Dachshunds are prone to dental problems and need regular dental care throughout their lives. Don’t wait until their senior years to start making sure their teeth are clean.
Talk to your vet about dental chews, regular cleanings to remove plaque and tartar, and gum disease.
Regular brushing can also help to ensure good dental health. Poor dental hygiene has the potential to shorten your Doxie’s lifespan by up to three years!
How To Ensure A Longer Lifespan For Your Dachshund:
A healthy and happy dog is absolutely more likely to live a longer life. To make sure your Dachshund live the longest and healthiest life possible, take these tips:
Watch Your Dachshund’s Health Closely:
Even though your Dachshund can’t exactly tell you what’s wrong, there are always warning signs. When you’re watching your dog’s health by monitoring their diet and making regular trips to the vet, you can keep an eye out for diseases that don’t have warning signs.
Particularly in their older years, you can discuss the use of supplements that may help with aging joints and muscles.
Feed Your Dachshund A Proper Diet:
You likely know that the key to keeping yourself healthy is to eat right. Well, it’s the same for your Dachshund. Again, Dachshunds are prone to quick weight gain, so it’s vital to make sure you’re giving your Dachshund food that’s actually made for Dachshunds!
Talk to your vet about the best recommended food for these breeds. And too many snacks from your table are probably best avoided.
It may take some trial and error if your pup is experiencing any food sensitivities.
Regularly Exercise Your Dachshund:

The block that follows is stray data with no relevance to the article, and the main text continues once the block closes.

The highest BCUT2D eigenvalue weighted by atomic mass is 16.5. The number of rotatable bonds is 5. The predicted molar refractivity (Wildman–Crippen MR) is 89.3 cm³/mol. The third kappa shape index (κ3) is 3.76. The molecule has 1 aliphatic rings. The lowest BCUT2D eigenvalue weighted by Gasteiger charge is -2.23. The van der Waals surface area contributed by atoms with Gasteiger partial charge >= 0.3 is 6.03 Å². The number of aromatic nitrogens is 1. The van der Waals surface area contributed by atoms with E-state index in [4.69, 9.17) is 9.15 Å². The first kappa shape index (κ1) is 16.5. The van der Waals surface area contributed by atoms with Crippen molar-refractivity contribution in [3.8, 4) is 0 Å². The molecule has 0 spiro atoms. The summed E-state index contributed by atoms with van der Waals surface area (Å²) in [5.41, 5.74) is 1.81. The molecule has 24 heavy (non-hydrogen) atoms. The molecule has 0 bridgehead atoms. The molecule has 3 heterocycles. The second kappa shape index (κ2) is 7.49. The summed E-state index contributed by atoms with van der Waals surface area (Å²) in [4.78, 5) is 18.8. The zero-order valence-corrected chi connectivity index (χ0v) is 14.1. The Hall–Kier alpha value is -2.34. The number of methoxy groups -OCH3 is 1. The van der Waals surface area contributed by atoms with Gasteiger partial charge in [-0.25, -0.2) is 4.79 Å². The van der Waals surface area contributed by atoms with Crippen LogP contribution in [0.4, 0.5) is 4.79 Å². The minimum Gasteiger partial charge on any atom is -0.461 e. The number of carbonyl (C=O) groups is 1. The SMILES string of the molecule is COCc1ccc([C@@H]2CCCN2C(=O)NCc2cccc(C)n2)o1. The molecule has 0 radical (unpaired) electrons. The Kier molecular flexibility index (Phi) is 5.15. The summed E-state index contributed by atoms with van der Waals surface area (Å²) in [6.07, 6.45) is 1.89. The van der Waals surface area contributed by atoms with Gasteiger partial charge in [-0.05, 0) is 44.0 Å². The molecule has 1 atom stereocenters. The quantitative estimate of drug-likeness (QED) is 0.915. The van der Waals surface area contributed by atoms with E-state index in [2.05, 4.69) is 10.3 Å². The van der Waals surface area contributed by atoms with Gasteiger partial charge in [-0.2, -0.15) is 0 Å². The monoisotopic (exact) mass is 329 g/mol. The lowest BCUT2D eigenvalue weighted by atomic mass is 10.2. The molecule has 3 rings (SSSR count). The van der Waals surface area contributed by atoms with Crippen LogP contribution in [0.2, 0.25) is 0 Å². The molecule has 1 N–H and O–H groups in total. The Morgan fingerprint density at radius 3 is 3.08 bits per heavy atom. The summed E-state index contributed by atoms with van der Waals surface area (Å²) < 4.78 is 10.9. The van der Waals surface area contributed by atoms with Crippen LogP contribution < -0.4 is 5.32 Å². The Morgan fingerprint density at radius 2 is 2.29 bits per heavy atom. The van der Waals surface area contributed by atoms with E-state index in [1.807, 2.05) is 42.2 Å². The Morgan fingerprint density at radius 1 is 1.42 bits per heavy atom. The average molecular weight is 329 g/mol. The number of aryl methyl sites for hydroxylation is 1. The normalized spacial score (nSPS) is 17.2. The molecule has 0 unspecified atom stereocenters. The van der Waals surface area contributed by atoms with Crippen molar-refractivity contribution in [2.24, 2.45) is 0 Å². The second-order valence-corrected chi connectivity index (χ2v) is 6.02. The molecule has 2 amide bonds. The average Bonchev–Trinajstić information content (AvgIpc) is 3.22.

Even with those short wee legs, Dachshunds need a lot of exercise to be able to keep fit. Other than weight gain, regular exercise can prevent degenerative conditions like muscle tears and joint issues like hip dysplasia, as long as it’s not too strenuous.
Regular walks, training sessions, and playtime will ensure your pup is getting the right amount of exercise to prevent future problems.
Proper Dental Care
Make sure you make oral hygiene a priority for your pup. Regular cleanings and check ups and even dental chews can ensure good teeth health. Schedule an oral health check/cleaning at your annual vet visit.
For more Dachshund info:
The average lifespan of a dog is usually determined by size. As we said, larger dog breeds just aren’t as likely to live as long as smaller breeds.
While a normal lifespan for the dachshund is 12-16, many have surpassed that, with a small number even growing to see their 20th birthdays! That’s an incredible feat when you think the average expectancy for all dogs is around 13.
Of course, there are health issues that might get in the way of a healthy life. Dachshunds are prone to health problems including obesity, bone, and joint conditions, oral issues, spinal issues, and even blindness caused by degenerative eye diseases.
You can ensure that your dachshund lives a full and happy life by taking preventative measures like talking to your vet, feeding him the right foods, and giving him lots of exercise.
Now that you’ve read these tips, you have all the tools to need to help your wiener dog lives up to his life expectancy and maybe beyond!